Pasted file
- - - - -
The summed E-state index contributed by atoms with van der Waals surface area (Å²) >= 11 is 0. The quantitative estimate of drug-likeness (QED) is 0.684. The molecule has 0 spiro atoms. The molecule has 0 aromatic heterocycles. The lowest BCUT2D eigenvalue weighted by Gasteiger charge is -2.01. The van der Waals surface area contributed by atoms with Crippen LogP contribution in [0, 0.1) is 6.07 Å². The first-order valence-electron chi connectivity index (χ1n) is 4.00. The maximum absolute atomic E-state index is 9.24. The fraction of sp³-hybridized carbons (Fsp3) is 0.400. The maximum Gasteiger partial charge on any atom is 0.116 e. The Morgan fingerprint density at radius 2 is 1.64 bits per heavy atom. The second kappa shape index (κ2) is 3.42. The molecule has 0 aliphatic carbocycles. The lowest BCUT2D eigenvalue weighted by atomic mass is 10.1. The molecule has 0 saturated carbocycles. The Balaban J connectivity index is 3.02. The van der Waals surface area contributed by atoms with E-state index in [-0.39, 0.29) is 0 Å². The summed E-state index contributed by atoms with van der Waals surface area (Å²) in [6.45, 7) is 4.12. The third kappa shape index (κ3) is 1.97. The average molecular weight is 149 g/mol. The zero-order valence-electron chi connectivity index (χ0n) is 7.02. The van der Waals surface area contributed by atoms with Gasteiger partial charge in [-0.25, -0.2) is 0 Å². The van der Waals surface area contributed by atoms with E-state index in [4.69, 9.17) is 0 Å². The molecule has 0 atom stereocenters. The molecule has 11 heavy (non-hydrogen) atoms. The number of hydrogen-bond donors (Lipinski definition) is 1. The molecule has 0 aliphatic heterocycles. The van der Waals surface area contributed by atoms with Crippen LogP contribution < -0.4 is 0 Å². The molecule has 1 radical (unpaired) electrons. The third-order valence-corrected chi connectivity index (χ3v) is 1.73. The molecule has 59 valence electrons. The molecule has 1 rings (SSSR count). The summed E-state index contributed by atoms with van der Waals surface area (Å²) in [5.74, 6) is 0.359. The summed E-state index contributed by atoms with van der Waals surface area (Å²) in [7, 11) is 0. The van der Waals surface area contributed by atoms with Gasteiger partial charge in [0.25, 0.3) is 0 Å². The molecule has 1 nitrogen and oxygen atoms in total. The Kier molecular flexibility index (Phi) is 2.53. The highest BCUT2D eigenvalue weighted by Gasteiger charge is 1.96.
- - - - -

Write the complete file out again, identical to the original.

The summed E-state index contributed by atoms with van der Waals surface area (Å²) >= 11 is 0. The quantitative estimate of drug-likeness (QED) is 0.684. The molecule has 0 spiro atoms. The molecule has 0 aromatic heterocycles. The lowest BCUT2D eigenvalue weighted by Gasteiger charge is -2.01. The van der Waals surface area contributed by atoms with Crippen LogP contribution in [0, 0.1) is 6.07 Å². The first-order valence-electron chi connectivity index (χ1n) is 4.00. The maximum absolute atomic E-state index is 9.24. The fraction of sp³-hybridized carbons (Fsp3) is 0.400. The maximum Gasteiger partial charge on any atom is 0.116 e. The Morgan fingerprint density at radius 2 is 1.64 bits per heavy atom. The second kappa shape index (κ2) is 3.42. The molecule has 0 aliphatic carbocycles. The lowest BCUT2D eigenvalue weighted by atomic mass is 10.1. The molecule has 0 saturated carbocycles. The Balaban J connectivity index is 3.02. The van der Waals surface area contributed by atoms with E-state index in [-0.39, 0.29) is 0 Å². The summed E-state index contributed by atoms with van der Waals surface area (Å²) in [6.45, 7) is 4.12. The third kappa shape index (κ3) is 1.97. The average molecular weight is 149 g/mol. The zero-order valence-electron chi connectivity index (χ0n) is 7.02. The van der Waals surface area contributed by atoms with Gasteiger partial charge in [-0.25, -0.2) is 0 Å². The van der Waals surface area contributed by atoms with E-state index in [4.69, 9.17) is 0 Å². The molecule has 0 atom stereocenters. The molecule has 11 heavy (non-hydrogen) atoms. The number of hydrogen-bond donors (Lipinski definition) is 1. The molecule has 0 aliphatic heterocycles. The van der Waals surface area contributed by atoms with Crippen LogP contribution < -0.4 is 0 Å². The molecule has 1 radical (unpaired) electrons. The third-order valence-corrected chi connectivity index (χ3v) is 1.73. The molecule has 59 valence electrons. The molecule has 1 rings (SSSR count). The summed E-state index contributed by atoms with van der Waals surface area (Å²) in [5.74, 6) is 0.359. The summed E-state index contributed by atoms with van der Waals surface area (Å²) in [7, 11) is 0. The van der Waals surface area contributed by atoms with Gasteiger partial charge in [0.25, 0.3) is 0 Å². The molecule has 1 nitrogen and oxygen atoms in total. The Kier molecular flexibility index (Phi) is 2.53. The highest BCUT2D eigenvalue weighted by Gasteiger charge is 1.96.